Tim Fullman

Senior Ecologist, The Wilderness Society

Education: Ph.D. in Geography (University of Florida), M.S. in Interdisciplinary Ecology (University of Florida), B.S. in Animal Biology (University of California, Davis)

Describe your job. What are some of the most important tasks or duties for which you are responsible?
My job can be broadly defined in two buckets: 1) conducting novel research to better understand wildlife species and their behavior as a means of informing management and conservation, and 2) reviewing and commenting on development proposals or other management actions to advocate for use of the best available scientific information in decision-making.

My current research focuses on caribou movement, habitat use and response to human activities in northern Alaska. In partnership with scientists from federal, state, and regional agencies, industry, and non-governmental organizations, I conduct primary research to identify key caribou migration areas and seasonal habitats and to understand what impacts development may have on caribou populations and the people that rely on them. This information is shared with policy makers to inform decisions about new development proposals, helping to identify where negative impacts to caribou and people can be reduced and what areas should be avoided to provide habitat for caribou and other species. We also publish our findings in peer-reviewed scientific journals to share the information with the broader scientific community.

When new development proposals or management plans, such as environmental impact statements, are made available for public comment by the government, I review them to see how the current state of science regarding caribou is represented. If there are statements or conclusions that appear contrary to scientific understanding, then I make this clear as part of public comments submitted by my organization or other partner groups. For example, during the recent planning process to open the coastal plain of the Arctic National Wildlife Refuge for oil and gas leasing, I provided thorough review and numerous comments about ways that impacts to important caribou calving and post-calving habitat was misrepresented and made suggestions for improvement. The hope is that such efforts will lead to stronger final decisions that balance the needs of people, wildlife, and a healthy environment.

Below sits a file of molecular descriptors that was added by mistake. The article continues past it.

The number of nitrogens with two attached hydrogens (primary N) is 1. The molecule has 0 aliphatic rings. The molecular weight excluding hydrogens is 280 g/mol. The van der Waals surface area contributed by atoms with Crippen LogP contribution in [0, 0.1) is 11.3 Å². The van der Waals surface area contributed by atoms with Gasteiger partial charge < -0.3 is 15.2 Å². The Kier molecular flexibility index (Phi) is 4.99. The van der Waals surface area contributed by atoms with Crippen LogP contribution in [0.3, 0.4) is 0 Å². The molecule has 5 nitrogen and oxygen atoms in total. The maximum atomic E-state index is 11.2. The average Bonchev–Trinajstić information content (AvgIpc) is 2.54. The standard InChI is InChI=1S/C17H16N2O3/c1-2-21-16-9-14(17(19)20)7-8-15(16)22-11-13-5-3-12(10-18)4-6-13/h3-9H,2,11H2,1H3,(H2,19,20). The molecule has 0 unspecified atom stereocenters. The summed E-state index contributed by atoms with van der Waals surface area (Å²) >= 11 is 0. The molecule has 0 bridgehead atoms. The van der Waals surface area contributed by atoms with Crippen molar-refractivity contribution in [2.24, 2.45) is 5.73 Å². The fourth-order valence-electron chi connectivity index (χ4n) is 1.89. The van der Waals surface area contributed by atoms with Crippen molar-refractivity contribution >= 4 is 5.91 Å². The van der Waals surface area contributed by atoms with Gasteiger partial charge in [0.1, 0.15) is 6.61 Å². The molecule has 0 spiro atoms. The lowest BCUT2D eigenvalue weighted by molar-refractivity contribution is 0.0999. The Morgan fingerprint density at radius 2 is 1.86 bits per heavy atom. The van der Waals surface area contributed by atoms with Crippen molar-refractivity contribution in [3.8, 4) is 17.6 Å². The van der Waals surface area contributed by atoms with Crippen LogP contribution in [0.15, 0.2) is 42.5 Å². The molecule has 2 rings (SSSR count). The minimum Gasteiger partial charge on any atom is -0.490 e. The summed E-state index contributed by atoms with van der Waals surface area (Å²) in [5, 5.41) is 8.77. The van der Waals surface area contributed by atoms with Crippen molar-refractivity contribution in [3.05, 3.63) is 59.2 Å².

What attracted you to this career path?
In many ways I stumbled into my career field. As I was nearing completion of my Ph.D. I sought a job as a professor. I applied for various jobs, but nothing came of it. Then I saw a posting for a large herbivore ecologist to study caribou movement in Alaska. I had never been to Alaska, nor studied caribou, but having studied elephants in southern Africa I knew something about large herbivore movement, so I applied and got the job. I am so glad that I did!

Working for a non-profit conservation organization has been an excellent fit for me. I get to do research that is tangibly applied to make a difference for conservation. I also have greatly appreciated the flexibility and emphasis on work-life balance shown by my organization. With two young children, I am grateful to avoid the publish or perish mentality faced by friends in academia. I still do scientific research and publish, but do not face the same pressures of possibly losing my job if I do not publish enough.

I also get to step into other opportunities, like serving on the Western Arctic Caribou Herd Working Group. This advisory group of Alaska Native subsistence hunters, reindeer herders, hunting guides, transporters and conservationists works together to ensure the long-term conservation of the Western Arctic Caribou Herd and the people who rely upon it. I have also been able to pursue my interest in building bridges between the scientific and faith communities in Alaska, such as with a series of talks by Dr. Katharine Hayhoe about climate change, energy development and Anchorage that I helped organize in 2019. These opportunities add variety to my work.

How has your education/background in geography prepared you for this position?
I pursued a degree in geography to add a spatial mindset and tools to my wildlife ecology background. This training served me well and was a large part of why I got my job, even without having experience in Alaska or with caribou. Over the last six years working in Alaska, I have met several other geographers working broadly in the field of conservation for universities, agencies and non-profit groups. Our ability as geographers to think spatially about challenges and solutions is very important to enabling us to serve as problem solvers, especially when it comes to land management over broad spatial scales. In addition to the spatial perspective, the specific tools I honed during my geography degree continue to be critically important in both my research and other conservation activities. Whether it is analyzing spatial animal movement datasets or creating maps of areas where caribou calving habitat is expected to be lost under different development proposals, my geography training features strongly in my current work.